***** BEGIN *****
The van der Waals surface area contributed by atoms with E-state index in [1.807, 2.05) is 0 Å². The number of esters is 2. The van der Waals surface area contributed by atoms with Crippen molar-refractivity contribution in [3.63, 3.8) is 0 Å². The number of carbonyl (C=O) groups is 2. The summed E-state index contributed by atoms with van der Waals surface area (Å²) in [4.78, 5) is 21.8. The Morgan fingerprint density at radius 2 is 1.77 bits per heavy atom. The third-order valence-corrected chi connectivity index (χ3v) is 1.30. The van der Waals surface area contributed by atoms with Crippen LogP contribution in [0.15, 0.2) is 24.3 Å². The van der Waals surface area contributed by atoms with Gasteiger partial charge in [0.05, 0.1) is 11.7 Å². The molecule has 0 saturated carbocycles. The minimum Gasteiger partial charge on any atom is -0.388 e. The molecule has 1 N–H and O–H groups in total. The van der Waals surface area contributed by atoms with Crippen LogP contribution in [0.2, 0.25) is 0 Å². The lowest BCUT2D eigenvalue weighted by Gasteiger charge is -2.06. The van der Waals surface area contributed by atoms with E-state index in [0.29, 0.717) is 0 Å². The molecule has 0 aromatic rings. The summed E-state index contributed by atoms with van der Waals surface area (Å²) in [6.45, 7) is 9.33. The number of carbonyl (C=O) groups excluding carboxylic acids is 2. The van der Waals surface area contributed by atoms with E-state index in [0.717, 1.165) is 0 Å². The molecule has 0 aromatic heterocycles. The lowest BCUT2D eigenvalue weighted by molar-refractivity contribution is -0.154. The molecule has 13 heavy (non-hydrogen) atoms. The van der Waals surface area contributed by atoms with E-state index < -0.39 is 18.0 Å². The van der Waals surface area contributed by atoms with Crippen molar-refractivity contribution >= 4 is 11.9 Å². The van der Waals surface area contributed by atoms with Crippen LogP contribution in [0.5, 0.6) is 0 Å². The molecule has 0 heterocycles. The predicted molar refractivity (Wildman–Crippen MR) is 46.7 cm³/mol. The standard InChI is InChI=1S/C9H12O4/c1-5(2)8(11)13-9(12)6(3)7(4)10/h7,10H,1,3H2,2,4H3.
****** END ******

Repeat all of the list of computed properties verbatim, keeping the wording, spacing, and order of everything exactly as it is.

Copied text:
The van der Waals surface area contributed by atoms with E-state index in [1.807, 2.05) is 0 Å². The number of esters is 2. The van der Waals surface area contributed by atoms with Crippen molar-refractivity contribution in [3.63, 3.8) is 0 Å². The number of carbonyl (C=O) groups is 2. The summed E-state index contributed by atoms with van der Waals surface area (Å²) in [4.78, 5) is 21.8. The Morgan fingerprint density at radius 2 is 1.77 bits per heavy atom. The third-order valence-corrected chi connectivity index (χ3v) is 1.30. The van der Waals surface area contributed by atoms with Crippen LogP contribution in [0.15, 0.2) is 24.3 Å². The van der Waals surface area contributed by atoms with Gasteiger partial charge in [0.05, 0.1) is 11.7 Å². The molecule has 0 saturated carbocycles. The minimum Gasteiger partial charge on any atom is -0.388 e. The molecule has 1 N–H and O–H groups in total. The van der Waals surface area contributed by atoms with Crippen LogP contribution in [0.2, 0.25) is 0 Å². The lowest BCUT2D eigenvalue weighted by Gasteiger charge is -2.06. The van der Waals surface area contributed by atoms with E-state index in [0.29, 0.717) is 0 Å². The molecule has 0 aromatic rings. The summed E-state index contributed by atoms with van der Waals surface area (Å²) in [6.45, 7) is 9.33. The number of carbonyl (C=O) groups excluding carboxylic acids is 2. The van der Waals surface area contributed by atoms with E-state index in [0.717, 1.165) is 0 Å². The molecule has 0 aromatic heterocycles. The lowest BCUT2D eigenvalue weighted by molar-refractivity contribution is -0.154. The molecule has 13 heavy (non-hydrogen) atoms. The van der Waals surface area contributed by atoms with E-state index < -0.39 is 18.0 Å². The van der Waals surface area contributed by atoms with Crippen molar-refractivity contribution >= 4 is 11.9 Å². The van der Waals surface area contributed by atoms with Crippen LogP contribution in [0.5, 0.6) is 0 Å². The molecule has 0 heterocycles. The predicted molar refractivity (Wildman–Crippen MR) is 46.7 cm³/mol. The standard InChI is InChI=1S/C9H12O4/c1-5(2)8(11)13-9(12)6(3)7(4)10/h7,10H,1,3H2,2,4H3.